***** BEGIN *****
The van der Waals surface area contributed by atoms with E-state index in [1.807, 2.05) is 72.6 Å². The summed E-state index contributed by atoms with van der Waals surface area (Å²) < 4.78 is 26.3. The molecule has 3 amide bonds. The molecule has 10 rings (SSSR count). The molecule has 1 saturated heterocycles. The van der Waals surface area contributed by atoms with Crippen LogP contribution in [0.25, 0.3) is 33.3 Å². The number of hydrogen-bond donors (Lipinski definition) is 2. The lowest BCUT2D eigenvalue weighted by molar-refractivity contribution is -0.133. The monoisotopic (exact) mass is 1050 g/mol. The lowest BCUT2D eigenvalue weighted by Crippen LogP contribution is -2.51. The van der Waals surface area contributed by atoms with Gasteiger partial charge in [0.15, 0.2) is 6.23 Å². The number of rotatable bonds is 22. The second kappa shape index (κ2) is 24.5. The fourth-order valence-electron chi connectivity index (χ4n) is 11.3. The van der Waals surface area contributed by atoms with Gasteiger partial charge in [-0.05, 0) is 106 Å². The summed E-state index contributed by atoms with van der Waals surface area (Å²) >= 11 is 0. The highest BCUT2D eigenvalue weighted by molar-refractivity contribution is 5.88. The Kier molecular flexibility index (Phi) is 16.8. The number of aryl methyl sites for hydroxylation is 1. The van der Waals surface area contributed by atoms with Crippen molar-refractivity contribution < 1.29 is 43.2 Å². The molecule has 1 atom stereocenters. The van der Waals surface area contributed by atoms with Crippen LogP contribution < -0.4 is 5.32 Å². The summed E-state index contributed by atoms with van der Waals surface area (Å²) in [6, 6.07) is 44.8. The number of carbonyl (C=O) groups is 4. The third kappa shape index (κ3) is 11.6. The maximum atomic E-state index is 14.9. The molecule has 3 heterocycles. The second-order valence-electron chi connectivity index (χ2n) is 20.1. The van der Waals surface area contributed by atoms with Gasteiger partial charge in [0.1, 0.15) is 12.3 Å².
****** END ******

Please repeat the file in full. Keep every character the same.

The van der Waals surface area contributed by atoms with E-state index in [1.807, 2.05) is 72.6 Å². The summed E-state index contributed by atoms with van der Waals surface area (Å²) < 4.78 is 26.3. The molecule has 3 amide bonds. The molecule has 10 rings (SSSR count). The molecule has 1 saturated heterocycles. The van der Waals surface area contributed by atoms with Crippen LogP contribution in [0.25, 0.3) is 33.3 Å². The number of hydrogen-bond donors (Lipinski definition) is 2. The lowest BCUT2D eigenvalue weighted by molar-refractivity contribution is -0.133. The monoisotopic (exact) mass is 1050 g/mol. The lowest BCUT2D eigenvalue weighted by Crippen LogP contribution is -2.51. The van der Waals surface area contributed by atoms with Gasteiger partial charge in [0.15, 0.2) is 6.23 Å². The number of rotatable bonds is 22. The second kappa shape index (κ2) is 24.5. The fourth-order valence-electron chi connectivity index (χ4n) is 11.3. The van der Waals surface area contributed by atoms with Gasteiger partial charge in [-0.05, 0) is 106 Å². The summed E-state index contributed by atoms with van der Waals surface area (Å²) >= 11 is 0. The highest BCUT2D eigenvalue weighted by molar-refractivity contribution is 5.88. The Kier molecular flexibility index (Phi) is 16.8. The number of aryl methyl sites for hydroxylation is 1. The van der Waals surface area contributed by atoms with Crippen molar-refractivity contribution < 1.29 is 43.2 Å². The molecule has 1 atom stereocenters. The van der Waals surface area contributed by atoms with Crippen LogP contribution < -0.4 is 5.32 Å². The summed E-state index contributed by atoms with van der Waals surface area (Å²) in [6, 6.07) is 44.8. The number of carbonyl (C=O) groups is 4. The third kappa shape index (κ3) is 11.6. The maximum atomic E-state index is 14.9. The molecule has 3 heterocycles. The second-order valence-electron chi connectivity index (χ2n) is 20.1. The van der Waals surface area contributed by atoms with Gasteiger partial charge in [0.1, 0.15) is 12.3 Å².